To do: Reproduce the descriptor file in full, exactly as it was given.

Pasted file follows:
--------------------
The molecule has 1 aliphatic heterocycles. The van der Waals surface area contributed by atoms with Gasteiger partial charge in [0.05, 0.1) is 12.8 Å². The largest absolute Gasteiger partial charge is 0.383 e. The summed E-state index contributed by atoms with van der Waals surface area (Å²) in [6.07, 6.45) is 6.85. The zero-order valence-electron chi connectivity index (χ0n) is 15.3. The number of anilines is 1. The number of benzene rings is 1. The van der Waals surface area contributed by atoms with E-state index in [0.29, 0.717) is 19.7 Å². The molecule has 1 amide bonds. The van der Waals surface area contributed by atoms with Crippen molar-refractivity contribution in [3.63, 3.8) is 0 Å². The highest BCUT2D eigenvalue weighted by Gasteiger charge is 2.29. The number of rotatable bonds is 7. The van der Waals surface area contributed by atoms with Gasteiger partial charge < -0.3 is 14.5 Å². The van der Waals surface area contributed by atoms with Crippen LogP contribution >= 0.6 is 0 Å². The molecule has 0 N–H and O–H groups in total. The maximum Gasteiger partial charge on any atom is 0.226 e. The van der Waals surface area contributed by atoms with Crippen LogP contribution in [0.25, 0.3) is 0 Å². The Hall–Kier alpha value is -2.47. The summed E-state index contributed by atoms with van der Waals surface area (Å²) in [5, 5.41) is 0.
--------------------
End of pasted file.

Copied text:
The molecule has 1 aliphatic heterocycles. The van der Waals surface area contributed by atoms with Gasteiger partial charge in [0.05, 0.1) is 12.8 Å². The largest absolute Gasteiger partial charge is 0.383 e. The summed E-state index contributed by atoms with van der Waals surface area (Å²) in [6.07, 6.45) is 6.85. The zero-order valence-electron chi connectivity index (χ0n) is 15.3. The number of anilines is 1. The number of benzene rings is 1. The van der Waals surface area contributed by atoms with E-state index in [0.29, 0.717) is 19.7 Å². The molecule has 1 amide bonds. The van der Waals surface area contributed by atoms with Crippen molar-refractivity contribution in [3.63, 3.8) is 0 Å². The highest BCUT2D eigenvalue weighted by Gasteiger charge is 2.29. The number of rotatable bonds is 7. The van der Waals surface area contributed by atoms with Gasteiger partial charge < -0.3 is 14.5 Å². The van der Waals surface area contributed by atoms with Crippen LogP contribution >= 0.6 is 0 Å². The molecule has 0 N–H and O–H groups in total. The maximum Gasteiger partial charge on any atom is 0.226 e. The van der Waals surface area contributed by atoms with Crippen LogP contribution in [0.25, 0.3) is 0 Å². The Hall–Kier alpha value is -2.47. The summed E-state index contributed by atoms with van der Waals surface area (Å²) in [5, 5.41) is 0.